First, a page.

Tuesday, July 10, 2012


I watched THE RUNNING MAN (1987) the other day. It was one of several sf action films that Arnold Schwarzenegger made over about a span of twenty years. Consider this filmography of genre films starring the Austrian Oak: CONAN THE BARBARIAN (1982), CONAN THE DESTROYER (1984), THE TERMINATOR (1984), PREDATOR (1987), TOTAL RECALL (1990), TERMINATOR 2 (1991), END OF DAYS (1999), THE 6TH DAY (2000) and TERMINATOR 3 (2003). I haven't seen all of these films but I'd rate the best of the bunch as the first two TERMINATOR films and that's due as much to director James Cameron as it is to the presence of Arnold playing the role he was forever best suited to play: a robot.

THE RUNNING MAN seems remarkably prescient. When it was made in 1987, the glut of reality television shows that we now have hadn't even begun. The United States in the year 2019 is controlled by a police state which keeps the masses entertained with a nightly broadcast of The Running Man, a game show in which convicted (or simply accused) felons are given the chance to literally run for their lives while being pursued by "Stalkers", a group of wrestling stars tricked out like comic book super villains.

Hosted by the uber-smarmy Richard Dawson (essentially playing himself), the show is a ratings bonanza (it's the only thing on any channel, which helps the numbers) and Dawson is looking to up the stakes and get even higher ratings. He does so by having Ben Richards (Arnold), a former cop wrongfully sent to prison, a chance to play the game along with two of his fellow convicts (who are also innocent). The game is, of course, rigged, but no one counted on Schwarzenegger playing it by his rules.

THE RUNNING MAN is based on a novel by Richard Bachman, who was in reality, bestselling author Stephen King. King penned four "Bachman books": RAGE (1977), THE LONG WALK (1979), ROADWORK (1981) and THE RUNNING MAN (1982) before pulling back the curtain to reveal Bachman's true identity. And as always, this is a case of the book being better than the movie.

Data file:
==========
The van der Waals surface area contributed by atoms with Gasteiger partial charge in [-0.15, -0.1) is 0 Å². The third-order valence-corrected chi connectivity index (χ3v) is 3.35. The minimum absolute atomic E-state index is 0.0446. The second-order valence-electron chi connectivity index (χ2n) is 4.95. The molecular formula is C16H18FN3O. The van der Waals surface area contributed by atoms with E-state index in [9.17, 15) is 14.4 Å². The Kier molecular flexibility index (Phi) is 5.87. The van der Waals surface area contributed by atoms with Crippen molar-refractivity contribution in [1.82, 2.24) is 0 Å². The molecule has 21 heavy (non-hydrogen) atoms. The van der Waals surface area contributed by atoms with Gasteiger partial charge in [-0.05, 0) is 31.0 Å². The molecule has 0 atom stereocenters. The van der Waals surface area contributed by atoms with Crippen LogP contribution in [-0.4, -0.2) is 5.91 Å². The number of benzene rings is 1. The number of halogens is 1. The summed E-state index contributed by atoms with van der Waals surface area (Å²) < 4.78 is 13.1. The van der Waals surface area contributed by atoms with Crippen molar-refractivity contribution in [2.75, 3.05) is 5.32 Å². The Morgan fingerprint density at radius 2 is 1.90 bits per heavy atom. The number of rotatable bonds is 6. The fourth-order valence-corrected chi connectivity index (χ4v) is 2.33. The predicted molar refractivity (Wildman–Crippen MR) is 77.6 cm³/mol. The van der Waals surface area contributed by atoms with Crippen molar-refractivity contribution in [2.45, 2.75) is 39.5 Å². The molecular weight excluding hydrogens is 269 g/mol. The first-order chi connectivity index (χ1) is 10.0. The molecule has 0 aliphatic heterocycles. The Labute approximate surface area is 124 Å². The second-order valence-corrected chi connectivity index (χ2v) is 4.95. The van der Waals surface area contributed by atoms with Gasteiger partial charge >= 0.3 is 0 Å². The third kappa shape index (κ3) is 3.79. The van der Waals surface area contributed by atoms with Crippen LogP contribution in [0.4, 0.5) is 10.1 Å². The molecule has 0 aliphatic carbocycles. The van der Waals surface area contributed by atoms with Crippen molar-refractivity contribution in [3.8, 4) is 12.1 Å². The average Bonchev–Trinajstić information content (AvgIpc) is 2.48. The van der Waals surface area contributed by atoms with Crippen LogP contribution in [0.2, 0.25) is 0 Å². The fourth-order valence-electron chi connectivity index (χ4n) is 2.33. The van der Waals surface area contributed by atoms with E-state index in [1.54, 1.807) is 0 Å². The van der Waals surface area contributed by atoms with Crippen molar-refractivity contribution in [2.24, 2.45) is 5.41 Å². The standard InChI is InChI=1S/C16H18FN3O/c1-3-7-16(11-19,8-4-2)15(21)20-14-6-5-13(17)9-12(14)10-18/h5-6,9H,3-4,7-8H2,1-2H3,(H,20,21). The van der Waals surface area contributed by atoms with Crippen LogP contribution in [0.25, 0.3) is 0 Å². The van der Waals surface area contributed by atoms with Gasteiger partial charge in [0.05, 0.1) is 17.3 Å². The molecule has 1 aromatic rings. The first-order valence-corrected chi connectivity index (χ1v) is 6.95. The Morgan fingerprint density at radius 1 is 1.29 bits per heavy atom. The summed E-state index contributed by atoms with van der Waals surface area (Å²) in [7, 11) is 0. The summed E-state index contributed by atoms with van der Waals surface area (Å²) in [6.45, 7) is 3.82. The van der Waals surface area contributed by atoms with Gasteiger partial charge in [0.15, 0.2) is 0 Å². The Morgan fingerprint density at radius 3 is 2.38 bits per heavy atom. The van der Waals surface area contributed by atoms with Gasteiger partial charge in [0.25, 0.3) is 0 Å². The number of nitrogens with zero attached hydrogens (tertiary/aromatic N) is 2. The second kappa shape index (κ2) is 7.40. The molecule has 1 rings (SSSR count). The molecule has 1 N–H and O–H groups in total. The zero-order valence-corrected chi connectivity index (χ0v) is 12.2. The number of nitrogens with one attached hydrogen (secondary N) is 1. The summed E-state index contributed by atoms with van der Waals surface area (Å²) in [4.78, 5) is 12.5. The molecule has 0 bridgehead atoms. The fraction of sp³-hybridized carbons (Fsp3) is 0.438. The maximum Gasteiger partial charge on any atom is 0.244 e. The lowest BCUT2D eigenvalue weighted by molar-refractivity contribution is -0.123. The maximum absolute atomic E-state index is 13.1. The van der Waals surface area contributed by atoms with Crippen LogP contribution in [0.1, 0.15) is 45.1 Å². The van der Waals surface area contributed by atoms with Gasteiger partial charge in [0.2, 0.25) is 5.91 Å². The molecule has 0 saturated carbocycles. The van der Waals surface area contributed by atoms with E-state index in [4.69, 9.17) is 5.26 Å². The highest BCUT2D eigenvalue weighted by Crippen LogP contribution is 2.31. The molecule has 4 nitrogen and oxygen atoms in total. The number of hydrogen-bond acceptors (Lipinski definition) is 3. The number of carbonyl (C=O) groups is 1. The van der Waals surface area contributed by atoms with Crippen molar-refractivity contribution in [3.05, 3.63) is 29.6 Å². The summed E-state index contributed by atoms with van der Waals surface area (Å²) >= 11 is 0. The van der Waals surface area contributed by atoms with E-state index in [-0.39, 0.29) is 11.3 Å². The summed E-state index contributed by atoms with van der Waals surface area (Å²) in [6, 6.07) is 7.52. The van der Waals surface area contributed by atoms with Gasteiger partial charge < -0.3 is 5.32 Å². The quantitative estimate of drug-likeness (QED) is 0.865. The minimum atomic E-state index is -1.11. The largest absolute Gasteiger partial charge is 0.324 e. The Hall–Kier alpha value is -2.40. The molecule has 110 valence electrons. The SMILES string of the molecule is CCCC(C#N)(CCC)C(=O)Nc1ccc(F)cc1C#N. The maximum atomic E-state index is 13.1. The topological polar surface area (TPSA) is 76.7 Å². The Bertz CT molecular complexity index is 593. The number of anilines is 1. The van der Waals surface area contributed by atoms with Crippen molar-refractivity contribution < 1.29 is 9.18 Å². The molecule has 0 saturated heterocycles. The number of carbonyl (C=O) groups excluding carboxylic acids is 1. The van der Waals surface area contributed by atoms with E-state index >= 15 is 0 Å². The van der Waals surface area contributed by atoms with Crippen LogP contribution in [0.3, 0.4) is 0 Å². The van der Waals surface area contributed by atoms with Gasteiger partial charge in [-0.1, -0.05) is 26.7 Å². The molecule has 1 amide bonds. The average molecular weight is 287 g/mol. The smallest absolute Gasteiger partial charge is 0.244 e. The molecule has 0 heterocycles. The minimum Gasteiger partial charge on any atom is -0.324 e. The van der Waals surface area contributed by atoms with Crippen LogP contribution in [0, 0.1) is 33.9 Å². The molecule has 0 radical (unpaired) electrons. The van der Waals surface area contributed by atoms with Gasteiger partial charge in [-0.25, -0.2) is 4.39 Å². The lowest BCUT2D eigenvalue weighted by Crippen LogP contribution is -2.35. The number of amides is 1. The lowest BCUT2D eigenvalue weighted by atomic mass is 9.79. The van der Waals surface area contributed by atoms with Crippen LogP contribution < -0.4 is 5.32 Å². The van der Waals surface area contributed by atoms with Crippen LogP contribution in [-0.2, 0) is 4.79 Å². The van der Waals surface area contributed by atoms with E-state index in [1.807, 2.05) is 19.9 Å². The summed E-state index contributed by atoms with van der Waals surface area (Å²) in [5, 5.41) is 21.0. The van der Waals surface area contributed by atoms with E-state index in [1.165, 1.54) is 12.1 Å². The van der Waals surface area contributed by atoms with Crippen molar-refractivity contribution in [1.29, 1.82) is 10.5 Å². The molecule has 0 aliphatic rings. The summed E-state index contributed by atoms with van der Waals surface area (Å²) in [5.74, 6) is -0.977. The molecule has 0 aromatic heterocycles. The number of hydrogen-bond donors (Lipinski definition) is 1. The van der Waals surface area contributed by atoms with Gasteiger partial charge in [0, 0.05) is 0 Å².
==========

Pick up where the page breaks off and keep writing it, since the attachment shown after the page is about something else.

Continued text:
THE RUNNING MAN follows in the footsteps of other sf/action films such as DEATH RACE 2000 (1975) and ROLLERBALL (1975) that used to-the-death sports/games as the basis for the story but here the material, directed by Paul Michael Glaser, is extraordinarily routine. At times, it looks like a made-for-television movie. It appears that the '80s will make a fashion comeback in the year 2019 as there are lots of vintage hair and clothing styles trying to pass for "futuristic." Pro football Hall-of-Famer Jim Brown plays Fireball, one of the Stalkers and he looks embarrassed in every scene he appears in. Also on hand is one Captain Freedom, played by Jesse Ventura. Here we have two future governors of two states (California and Minnesota), squaring off in a death-match in a wrestling ring. Arnold delivers the standard quips and one-liners including the trademark "I'll be back."

The film isn't smart enough or wickedly clever enough to work as a satire or black comedy. Instead it plods along, a routine action movie phoned in by everyone both in front of and behind the camera.

Trivia: Schwarzenegger's character, Ben Richards, was the name of the title character in THE IMMORTAL, a science fiction television series that ran on ABC from September 1970 to January 1971. In the series, Richards (Christopher George) was also on the run from an evil organization that wanted him for, literally, his blood (it contained genetic material that could prolong life indefinitely).

Final verdict on THE RUNNING MAN? Change channels.


  1. Dude, You're dis'in my bro. :-)

    I agree though. Definitely not his best work. However, I will watch Conan the Barbarian over and over again. Even bought it on iTunes so I can watch it on plane rides when I'm bored.

    Enjoyed reading your blog. I have it set up in my reading list on my Blogger account.

    Keep on writin'


  2. Thanks for the kind words and feedback Chad. Keep on readin'!